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University of Cincinnati Academic Health Center
Publish Date: 05/14/99
Media Contact: AHC Public Relations, (513) 558-4553
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Internationally Known HIV Vaccine Researcher Speaks at UC

CincinnatióDonald Francis, DSc, president of VaxGen, Inc., will speak at the University of Cincinnati (UC) Medical Center about infectious disease prevention on Thursday, May 20. Sponsored by UC's Physician-Scientist Training Program (PSTP), Francis' lecture entitled "Infectious Disease Prevention: From the Bench to the Field," will begin at 4:00 p.m. in Room 7051 of the Medical Sciences Building and is open to the public.

Over the last 30 years, Francis has been at the forefront of the battle against infectious diseases. In the 1970s, he helped the World Health Organization conquer ebola in Sudan and eradicate smallpox in India, Bangladesh, and the former Yugoslavia. In the 1980s, as a physician scientist for the Centers for Disease Control, Francis' warnings to the public helped prevent further spread of the AIDS virus. His efforts were described in a book and movie titled And the Band Played On. Currently Francis' company, VaxGen, Inc., is conducting Phase III clinical trials on an AIDS vaccine in the US and Thailand.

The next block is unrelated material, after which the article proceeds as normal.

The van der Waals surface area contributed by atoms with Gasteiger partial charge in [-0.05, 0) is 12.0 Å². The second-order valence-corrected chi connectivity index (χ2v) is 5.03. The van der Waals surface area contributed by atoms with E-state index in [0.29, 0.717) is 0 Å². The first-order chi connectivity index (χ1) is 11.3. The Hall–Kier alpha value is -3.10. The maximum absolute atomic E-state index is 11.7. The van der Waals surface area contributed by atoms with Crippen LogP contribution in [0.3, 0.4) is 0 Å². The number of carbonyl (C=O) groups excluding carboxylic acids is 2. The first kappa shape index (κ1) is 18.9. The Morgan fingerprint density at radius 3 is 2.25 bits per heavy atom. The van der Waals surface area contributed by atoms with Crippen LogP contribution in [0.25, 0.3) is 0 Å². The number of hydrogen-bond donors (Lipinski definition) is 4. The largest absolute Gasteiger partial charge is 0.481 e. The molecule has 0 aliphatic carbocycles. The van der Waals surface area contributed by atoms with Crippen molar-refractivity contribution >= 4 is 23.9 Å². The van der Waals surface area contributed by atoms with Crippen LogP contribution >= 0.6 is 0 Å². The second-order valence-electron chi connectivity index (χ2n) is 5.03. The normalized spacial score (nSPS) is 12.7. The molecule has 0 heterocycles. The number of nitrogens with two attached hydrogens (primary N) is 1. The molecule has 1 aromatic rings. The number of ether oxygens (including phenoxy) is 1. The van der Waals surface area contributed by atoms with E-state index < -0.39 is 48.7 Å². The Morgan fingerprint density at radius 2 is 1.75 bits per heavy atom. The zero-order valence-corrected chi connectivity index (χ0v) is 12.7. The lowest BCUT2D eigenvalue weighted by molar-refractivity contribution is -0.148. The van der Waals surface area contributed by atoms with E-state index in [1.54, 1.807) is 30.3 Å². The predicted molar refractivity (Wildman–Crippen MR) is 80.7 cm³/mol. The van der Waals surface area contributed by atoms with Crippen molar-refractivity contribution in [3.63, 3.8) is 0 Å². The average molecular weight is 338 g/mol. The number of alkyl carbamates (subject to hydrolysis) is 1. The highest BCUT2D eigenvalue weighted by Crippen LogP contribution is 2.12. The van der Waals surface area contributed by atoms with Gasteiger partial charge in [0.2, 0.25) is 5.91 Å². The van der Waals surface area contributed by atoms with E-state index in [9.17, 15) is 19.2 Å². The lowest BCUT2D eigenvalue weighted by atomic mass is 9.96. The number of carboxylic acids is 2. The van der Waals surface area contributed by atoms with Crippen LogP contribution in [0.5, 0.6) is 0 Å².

The PSTP is a collaboration between UC's College of Medicine and Children's Hospital Medical Center and is aimed at students interested in obtaining both the MD and PhD degrees. The eight-year program is a mix of medical and basic science courses, biomedical science research, and hands-on clinical education. Upon completion, these physician-scientists conduct translational research that they can take from their labs to their patients. "Our goal is to train physicians who are both excellent scientists and compassionate physicians," says Judy Harmony, PhD, director of PSTP.

Currently the program is raising funds for its endowment. The program hopes to bring its endowment from $3 million to $10 million. The funds will help supplement students' education expenses, which are about $186,000. The support will enable students to focus on their clinical and research future.



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